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Reviews (ADR)

from Reviews (ADR)
concerning Le Prince des voleurs

     The first volume of Alexandre Dumas' two-part interpretation of the story of Robin Hood, popularized for Nineteenth Century audiences by Sir Walter Scott's Ivanhoe, set in England in 1162-66.
     In this book, Dumas tells the story of Robin Hood's youth: how he is delivered by an unknown man to be raised by poor but honest foresters, his great skill as an archer, how he comes into conflict with the Baron [sic] of Nottingham, how he meets Friar Tuck, the Maid Marian, Little John, Will Scarlett, and others, how he is declared an outlaw by the King, and decamps, with his followers, into Sherwood Forest to wage war against the Baron.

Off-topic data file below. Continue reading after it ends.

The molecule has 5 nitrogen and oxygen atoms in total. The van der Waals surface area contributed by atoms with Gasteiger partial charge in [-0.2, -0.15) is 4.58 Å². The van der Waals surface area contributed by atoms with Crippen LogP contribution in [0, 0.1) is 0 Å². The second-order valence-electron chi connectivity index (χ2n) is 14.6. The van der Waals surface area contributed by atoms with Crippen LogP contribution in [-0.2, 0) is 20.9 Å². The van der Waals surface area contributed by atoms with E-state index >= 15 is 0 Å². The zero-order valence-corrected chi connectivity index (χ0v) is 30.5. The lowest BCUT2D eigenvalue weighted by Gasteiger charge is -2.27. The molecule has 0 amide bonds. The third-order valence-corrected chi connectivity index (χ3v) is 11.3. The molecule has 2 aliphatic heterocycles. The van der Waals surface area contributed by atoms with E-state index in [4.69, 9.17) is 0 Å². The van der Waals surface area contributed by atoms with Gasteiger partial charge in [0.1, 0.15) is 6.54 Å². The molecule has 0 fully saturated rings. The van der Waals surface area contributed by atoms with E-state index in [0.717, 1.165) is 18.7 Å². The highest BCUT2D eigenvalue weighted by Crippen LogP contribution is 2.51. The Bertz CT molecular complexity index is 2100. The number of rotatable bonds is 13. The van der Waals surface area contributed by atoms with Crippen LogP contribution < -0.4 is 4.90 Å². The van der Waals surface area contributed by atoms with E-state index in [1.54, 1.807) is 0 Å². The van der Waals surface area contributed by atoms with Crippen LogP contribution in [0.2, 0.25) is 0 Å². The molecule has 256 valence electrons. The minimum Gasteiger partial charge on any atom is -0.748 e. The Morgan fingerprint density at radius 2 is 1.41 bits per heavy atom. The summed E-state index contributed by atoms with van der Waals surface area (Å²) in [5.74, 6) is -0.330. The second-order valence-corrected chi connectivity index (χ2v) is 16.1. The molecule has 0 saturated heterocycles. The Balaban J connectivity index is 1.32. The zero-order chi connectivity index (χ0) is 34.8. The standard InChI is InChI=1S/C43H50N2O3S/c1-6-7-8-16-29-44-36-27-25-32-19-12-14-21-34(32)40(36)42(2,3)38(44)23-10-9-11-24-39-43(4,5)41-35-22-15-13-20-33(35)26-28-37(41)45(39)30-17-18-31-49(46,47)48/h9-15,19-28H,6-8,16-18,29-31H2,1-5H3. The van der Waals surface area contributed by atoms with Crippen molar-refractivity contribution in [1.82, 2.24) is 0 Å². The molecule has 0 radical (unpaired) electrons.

This is not one of Dumas' better books. Dumas normally intensively researched his historical novels, typically using contemporary memoirs to form an opinion of the character of the historical figures, which then informed his writing. He would also often visit the scenes of his novels, so that his descriptions of geography, landscape, and even particular buildings were precise and vivid. In this case, both the characters and the landscape are generic and uninteresting. Since Robin Hood possesses superhuman skill, and the Baron is a murderous fool, Dumas' hardest novelistic task is to keep finding reasons for Robin to spare the Baron's life.

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